Although it's new and exciting to have your own space for the first time, moving into halls can be a scary and unfamiliar experience too. Once the novelty of picking out items you definitely don’t need wears off (like my portable colander and a bulk-pack of clothes pegs) it can sometimes feel a bit lonely in halls, especially if you don’t have much to do. In this blog post, I’m going to show you some ways I adjusted to living in halls!
1. Keep yourself busy
This is probably a given in the first few weeks of university – you’ll attend your first lectures, seminars, and Freshers events, as well as meeting a whole new crowd of people. You’ll probably have some work to do during the first month of your course – even if it’s just reading. Getting it done can be not only rewarding, but it will distract you from feeling homesick. If you do find yourself missing home, call a friend or family member and talk it out. If you don’t live too far away, arrange to meet up for a day in the future so you have something to look forward to!
Anyone who owns fairy lights will tell you how much they improve even the smallest and darkest of rooms – and they’re 100% right! If you’re a minimalist, some basic white wire lights will only set you back a few pounds from shops like Primark. If you want to go all out, there are so many designs to choose from – ladybirds, bees, snowflakes, miniature lanterns, ivy – all of them will improve the atmosphere of your room - especially in the winter months as they make you feel so much more cosy.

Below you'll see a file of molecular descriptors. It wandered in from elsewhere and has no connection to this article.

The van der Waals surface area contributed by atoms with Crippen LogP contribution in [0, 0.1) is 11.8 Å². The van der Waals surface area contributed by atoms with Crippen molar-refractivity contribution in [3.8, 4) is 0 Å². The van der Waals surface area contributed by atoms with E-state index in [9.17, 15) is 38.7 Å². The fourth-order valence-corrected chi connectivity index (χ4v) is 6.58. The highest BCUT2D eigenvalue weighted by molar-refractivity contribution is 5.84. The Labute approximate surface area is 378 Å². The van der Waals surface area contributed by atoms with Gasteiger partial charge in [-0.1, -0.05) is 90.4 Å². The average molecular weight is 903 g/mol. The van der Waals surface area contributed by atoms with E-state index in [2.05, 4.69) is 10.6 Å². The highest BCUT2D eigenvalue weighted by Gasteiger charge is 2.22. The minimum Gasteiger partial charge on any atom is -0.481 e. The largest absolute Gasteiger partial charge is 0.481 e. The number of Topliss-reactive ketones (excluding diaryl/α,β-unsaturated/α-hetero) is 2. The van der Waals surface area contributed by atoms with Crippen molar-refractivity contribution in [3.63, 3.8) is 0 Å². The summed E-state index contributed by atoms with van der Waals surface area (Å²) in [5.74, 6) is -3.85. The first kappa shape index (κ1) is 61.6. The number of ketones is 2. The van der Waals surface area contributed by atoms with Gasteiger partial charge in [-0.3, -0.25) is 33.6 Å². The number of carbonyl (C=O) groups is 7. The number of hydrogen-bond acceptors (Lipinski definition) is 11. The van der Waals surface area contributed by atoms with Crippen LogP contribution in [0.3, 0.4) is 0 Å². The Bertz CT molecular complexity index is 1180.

If you’re not a fairy light kind of person (firstly, I’m confused), you may find comfort in other accessories, like posters from your favourite artists, or art prints. I have two posters on my walls of Japanese designs that I got from the poster sale that runs in the Hive on City Campus a few times a year. They’re really eye-catching, remind me of home and barely cost me any money!
Also: make sure any candles are only for display as many halls don't allow them. If you like your room to smell extra lovely, invest in a reed diffuser or a room spray. Burning candles can set off fire alarms and won’t make you very popular with your block of flats, so be careful!
3. Momentos from home
If all else fails, take your favourite pictures of you with friends and family and pin them up on your noticeboard – seeing your favourite memories every time you go into your room can make it feel so much more like home! Websites like FreePrints and shops like Boots are an affordable way of having high-quality photos you can hang with pride. Other personal items like books and CDs/vinyls not only look good on display, but also serve as a nice reminder of home.
4. Be social
When I moved out, the best piece of advice I was given was to bring biscuits, offer everyone who wants one a cup of tea, and to not lock yourself in your room on moving day. Give your flatmates a good first impression of yourself. Cook yourself a meal, no matter how complicated. Or if you really can't cook, order a takeaway which you can enjoy with all your flatmates - instead of hurrying away with whatever ready meal you can find. Eating in a group can be something to bond over. You can also arrange to go somewhere together as a flat that you can all look forward to, and be as open as possible to trying new things! The first few weeks go so quickly, so try and have as much fun as you can and take every opportunity.
Overall, moving out of your home and into halls is a strange but valuable experience and all part of growing up. My main pieces of advice would be to get involved wherever you can, try to make friends with everyone around you, and when all else fails it’s hard to mess up a Pot Noodle!